One dead tiger, one month jail
On February 7 2013, a wildlife trafficker linked to Malaysia’s largest ever seizure of tiger parts was finally sentenced after a year-long trial. The day after, the world also learnt just what little value Malaysia places on the loss of an endangered species. Mohd Nor Shahrizam, caught red-handed with eight tiger skins, 22 whole tiger skulls and bones, and nine African elephant tusks, was handed down a sentence of 60 months, of which he will serve only 24, because his sentences will run concurrently. So it’s 24 months, for 22 tigers. A little over a month in prison for each tiger that Malaysia has lost forever. It's a featherweight sentence by any calculation, but one that delivered disappointment like the blow of a sledgehammer to all those in enforcement and conservation who have toiled to keep this species from the brink.
Just 500 tigers left in the wild and four per cent gone with a single seizure, and we still fail to treat the crime with the severity it deserves. There are no more of the tired, old excuses to hide behind either. The law that was once weak is now among the strongest in the region and with that, the failures of the past should not haunt tigers any longer. Failures like the 2007 case of a Kelantanese man fined a measly RM7,000 for possession of a quartered tiger and the acquittal of four Perak men last year, who reportedly admitted to killing a tiger in 2010. Yet here we are again.
One much-improved clause under the Wildlife Conservation Act (WCA) 2010, which involves the keeping of tigers or their parts, carries a minimum fine of RM100,000 and mandatory imprisonment – not one or the other. Yet Mohd Nor Shahrizam, found guilty on two charges under this clause, was not fined. Not even the minimum RM200,000 he should have been slapped with in this case. The Malaysian Conservation Alliance for Tigers (MYCAT) calls for the mandatory fines to be imposed. If this is any indication of how the much-lauded Green Court will impact conservation – no one can blame us for being sceptical.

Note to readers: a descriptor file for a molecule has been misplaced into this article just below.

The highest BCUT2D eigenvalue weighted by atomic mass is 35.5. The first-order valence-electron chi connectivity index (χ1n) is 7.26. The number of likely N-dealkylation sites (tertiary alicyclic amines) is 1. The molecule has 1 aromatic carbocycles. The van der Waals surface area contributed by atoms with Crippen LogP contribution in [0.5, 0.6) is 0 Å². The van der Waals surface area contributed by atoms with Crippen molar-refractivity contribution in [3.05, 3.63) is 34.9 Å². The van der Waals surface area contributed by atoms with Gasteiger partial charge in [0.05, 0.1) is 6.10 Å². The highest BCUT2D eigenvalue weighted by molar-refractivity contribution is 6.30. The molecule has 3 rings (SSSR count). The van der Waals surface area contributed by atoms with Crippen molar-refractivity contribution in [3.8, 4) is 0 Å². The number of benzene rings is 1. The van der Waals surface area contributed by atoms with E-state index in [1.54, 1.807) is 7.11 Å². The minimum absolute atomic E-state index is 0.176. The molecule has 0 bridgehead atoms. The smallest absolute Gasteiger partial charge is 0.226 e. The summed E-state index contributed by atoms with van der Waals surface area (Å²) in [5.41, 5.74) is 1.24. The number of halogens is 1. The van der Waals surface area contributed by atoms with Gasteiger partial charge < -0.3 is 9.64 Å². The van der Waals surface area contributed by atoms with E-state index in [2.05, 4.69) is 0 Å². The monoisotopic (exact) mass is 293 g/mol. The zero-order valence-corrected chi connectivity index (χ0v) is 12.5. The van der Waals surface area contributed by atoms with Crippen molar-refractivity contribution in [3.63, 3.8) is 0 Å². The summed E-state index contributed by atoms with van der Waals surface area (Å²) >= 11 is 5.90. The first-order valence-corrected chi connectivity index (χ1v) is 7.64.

MYCAT wants to see authorities dig deeper and look further into the case. Where do mid-level traders like Mohd Nor Shahrizam fit within the vast criminal network that traffics wild tigers? Where did the tigers come from, who procured them, and where were they headed? Wildlife crime is organised crime. Those behind it operate with impunity because it is usually the front-runners or middlemen that get caught, rarely the kingpins. Will Malaysia ever join the ranks of countries like India, Nepal, and Indonesia, who have taken down some of their countries’ biggest wildlife smuggling rings?
Finally, MYCAT wants to see the country take this matter far more seriously than it does now and fight a lot harder to ensure protection and justice for the final 500, if not for any love of its iconic wildlife, then at least for its own global image. In the case of the 14 dead Pygmy Elephants in Sabah, Malaysia invited international condemnation for its failure to protect the rare animals – 5,000 websites with stories slamming the country, and counting. Malaysia does not have as many wild tigers, and if it continues to treat the few left as badly as the 22 in this case, it will have no one to blame for the fury that is bound to come its way.
We are always proud of our labels. And if we are not careful, Malaysia’s proud label of being one of the most bio-diverse countries in the world will be relabelled to ‘a formerly great forested land with mighty iconic animals’ or ‘an industrial agriculture landscape with fragmented and empty forests’.
For further information, please contact:
Wong Pui May, Coordinator, MYCAT Secretariat’s Office
Tel: 03.7880.3940 (O), 017.682.1006 (M); Email: firstname.lastname@example.org